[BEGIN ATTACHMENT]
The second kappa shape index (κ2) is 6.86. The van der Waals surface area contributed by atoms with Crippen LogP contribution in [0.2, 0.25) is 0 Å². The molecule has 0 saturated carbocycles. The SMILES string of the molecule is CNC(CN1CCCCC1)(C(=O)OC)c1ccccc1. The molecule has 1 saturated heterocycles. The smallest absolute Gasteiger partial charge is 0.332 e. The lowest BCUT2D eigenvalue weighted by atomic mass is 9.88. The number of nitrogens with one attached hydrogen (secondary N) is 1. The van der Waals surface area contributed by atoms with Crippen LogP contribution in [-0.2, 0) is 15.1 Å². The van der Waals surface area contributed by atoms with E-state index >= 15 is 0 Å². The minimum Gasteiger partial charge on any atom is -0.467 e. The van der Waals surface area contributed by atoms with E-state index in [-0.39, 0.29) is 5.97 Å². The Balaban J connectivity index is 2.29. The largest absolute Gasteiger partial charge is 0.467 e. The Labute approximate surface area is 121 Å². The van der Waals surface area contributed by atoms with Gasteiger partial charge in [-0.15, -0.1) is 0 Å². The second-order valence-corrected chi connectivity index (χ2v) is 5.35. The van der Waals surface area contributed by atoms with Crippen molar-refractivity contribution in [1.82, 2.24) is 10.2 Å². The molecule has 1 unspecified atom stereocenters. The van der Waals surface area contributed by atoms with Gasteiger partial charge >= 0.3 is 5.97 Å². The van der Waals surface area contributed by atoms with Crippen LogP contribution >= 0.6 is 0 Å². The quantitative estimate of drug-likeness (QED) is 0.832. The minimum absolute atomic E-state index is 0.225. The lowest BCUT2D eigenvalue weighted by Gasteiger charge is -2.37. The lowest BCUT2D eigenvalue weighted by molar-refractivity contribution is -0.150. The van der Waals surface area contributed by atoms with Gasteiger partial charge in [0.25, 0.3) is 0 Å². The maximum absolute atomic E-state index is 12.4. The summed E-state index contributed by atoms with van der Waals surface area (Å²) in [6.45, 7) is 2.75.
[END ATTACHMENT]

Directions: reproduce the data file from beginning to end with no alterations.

The second kappa shape index (κ2) is 6.86. The van der Waals surface area contributed by atoms with Crippen LogP contribution in [0.2, 0.25) is 0 Å². The molecule has 0 saturated carbocycles. The SMILES string of the molecule is CNC(CN1CCCCC1)(C(=O)OC)c1ccccc1. The molecule has 1 saturated heterocycles. The smallest absolute Gasteiger partial charge is 0.332 e. The lowest BCUT2D eigenvalue weighted by atomic mass is 9.88. The number of nitrogens with one attached hydrogen (secondary N) is 1. The van der Waals surface area contributed by atoms with Crippen LogP contribution in [-0.2, 0) is 15.1 Å². The van der Waals surface area contributed by atoms with E-state index >= 15 is 0 Å². The minimum Gasteiger partial charge on any atom is -0.467 e. The van der Waals surface area contributed by atoms with E-state index in [-0.39, 0.29) is 5.97 Å². The Balaban J connectivity index is 2.29. The largest absolute Gasteiger partial charge is 0.467 e. The Labute approximate surface area is 121 Å². The van der Waals surface area contributed by atoms with Gasteiger partial charge in [-0.15, -0.1) is 0 Å². The second-order valence-corrected chi connectivity index (χ2v) is 5.35. The van der Waals surface area contributed by atoms with Crippen molar-refractivity contribution in [1.82, 2.24) is 10.2 Å². The molecule has 1 unspecified atom stereocenters. The van der Waals surface area contributed by atoms with Gasteiger partial charge >= 0.3 is 5.97 Å². The van der Waals surface area contributed by atoms with Crippen LogP contribution >= 0.6 is 0 Å². The quantitative estimate of drug-likeness (QED) is 0.832. The minimum absolute atomic E-state index is 0.225. The lowest BCUT2D eigenvalue weighted by Gasteiger charge is -2.37. The lowest BCUT2D eigenvalue weighted by molar-refractivity contribution is -0.150. The van der Waals surface area contributed by atoms with Gasteiger partial charge in [0.25, 0.3) is 0 Å². The maximum absolute atomic E-state index is 12.4. The summed E-state index contributed by atoms with van der Waals surface area (Å²) in [6.45, 7) is 2.75.